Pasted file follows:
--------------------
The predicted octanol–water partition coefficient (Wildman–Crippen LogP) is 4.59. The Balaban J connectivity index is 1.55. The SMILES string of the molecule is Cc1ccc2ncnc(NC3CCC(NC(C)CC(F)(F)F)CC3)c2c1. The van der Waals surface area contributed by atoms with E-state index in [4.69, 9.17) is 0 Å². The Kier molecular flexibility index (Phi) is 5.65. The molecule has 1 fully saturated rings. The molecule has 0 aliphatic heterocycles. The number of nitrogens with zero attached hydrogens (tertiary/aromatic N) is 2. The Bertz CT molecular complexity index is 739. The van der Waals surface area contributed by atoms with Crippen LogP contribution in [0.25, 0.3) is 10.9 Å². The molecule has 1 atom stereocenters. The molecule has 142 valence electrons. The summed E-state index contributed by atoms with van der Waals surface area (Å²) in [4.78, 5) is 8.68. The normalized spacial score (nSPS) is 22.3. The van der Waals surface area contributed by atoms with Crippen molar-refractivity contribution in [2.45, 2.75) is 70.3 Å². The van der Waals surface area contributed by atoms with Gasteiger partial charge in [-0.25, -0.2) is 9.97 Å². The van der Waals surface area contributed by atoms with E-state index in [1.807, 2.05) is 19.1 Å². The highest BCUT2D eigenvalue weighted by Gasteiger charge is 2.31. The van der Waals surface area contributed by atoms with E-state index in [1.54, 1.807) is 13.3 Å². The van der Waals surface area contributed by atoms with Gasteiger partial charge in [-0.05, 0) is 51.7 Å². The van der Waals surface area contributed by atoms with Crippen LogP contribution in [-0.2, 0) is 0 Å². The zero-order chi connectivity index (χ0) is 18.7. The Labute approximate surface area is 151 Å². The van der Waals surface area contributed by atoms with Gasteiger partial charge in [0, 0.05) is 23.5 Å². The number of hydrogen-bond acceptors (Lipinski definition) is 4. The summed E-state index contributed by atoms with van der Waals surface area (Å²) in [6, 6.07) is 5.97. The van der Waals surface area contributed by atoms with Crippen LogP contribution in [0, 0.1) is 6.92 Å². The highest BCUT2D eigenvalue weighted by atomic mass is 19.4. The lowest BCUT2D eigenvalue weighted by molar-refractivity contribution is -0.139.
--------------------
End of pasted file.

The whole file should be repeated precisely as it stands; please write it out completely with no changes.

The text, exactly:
The predicted octanol–water partition coefficient (Wildman–Crippen LogP) is 4.59. The Balaban J connectivity index is 1.55. The SMILES string of the molecule is Cc1ccc2ncnc(NC3CCC(NC(C)CC(F)(F)F)CC3)c2c1. The van der Waals surface area contributed by atoms with E-state index in [4.69, 9.17) is 0 Å². The Kier molecular flexibility index (Phi) is 5.65. The molecule has 1 fully saturated rings. The molecule has 0 aliphatic heterocycles. The number of nitrogens with zero attached hydrogens (tertiary/aromatic N) is 2. The Bertz CT molecular complexity index is 739. The van der Waals surface area contributed by atoms with Crippen LogP contribution in [0.25, 0.3) is 10.9 Å². The molecule has 1 atom stereocenters. The molecule has 142 valence electrons. The summed E-state index contributed by atoms with van der Waals surface area (Å²) in [4.78, 5) is 8.68. The normalized spacial score (nSPS) is 22.3. The van der Waals surface area contributed by atoms with Crippen molar-refractivity contribution in [2.45, 2.75) is 70.3 Å². The van der Waals surface area contributed by atoms with Gasteiger partial charge in [-0.25, -0.2) is 9.97 Å². The van der Waals surface area contributed by atoms with E-state index in [1.807, 2.05) is 19.1 Å². The highest BCUT2D eigenvalue weighted by Gasteiger charge is 2.31. The van der Waals surface area contributed by atoms with E-state index in [1.54, 1.807) is 13.3 Å². The van der Waals surface area contributed by atoms with Gasteiger partial charge in [-0.05, 0) is 51.7 Å². The van der Waals surface area contributed by atoms with Crippen LogP contribution in [-0.2, 0) is 0 Å². The zero-order chi connectivity index (χ0) is 18.7. The Labute approximate surface area is 151 Å². The van der Waals surface area contributed by atoms with Gasteiger partial charge in [0, 0.05) is 23.5 Å². The number of hydrogen-bond acceptors (Lipinski definition) is 4. The summed E-state index contributed by atoms with van der Waals surface area (Å²) in [6, 6.07) is 5.97. The van der Waals surface area contributed by atoms with Crippen LogP contribution in [0, 0.1) is 6.92 Å². The highest BCUT2D eigenvalue weighted by atomic mass is 19.4. The lowest BCUT2D eigenvalue weighted by molar-refractivity contribution is -0.139.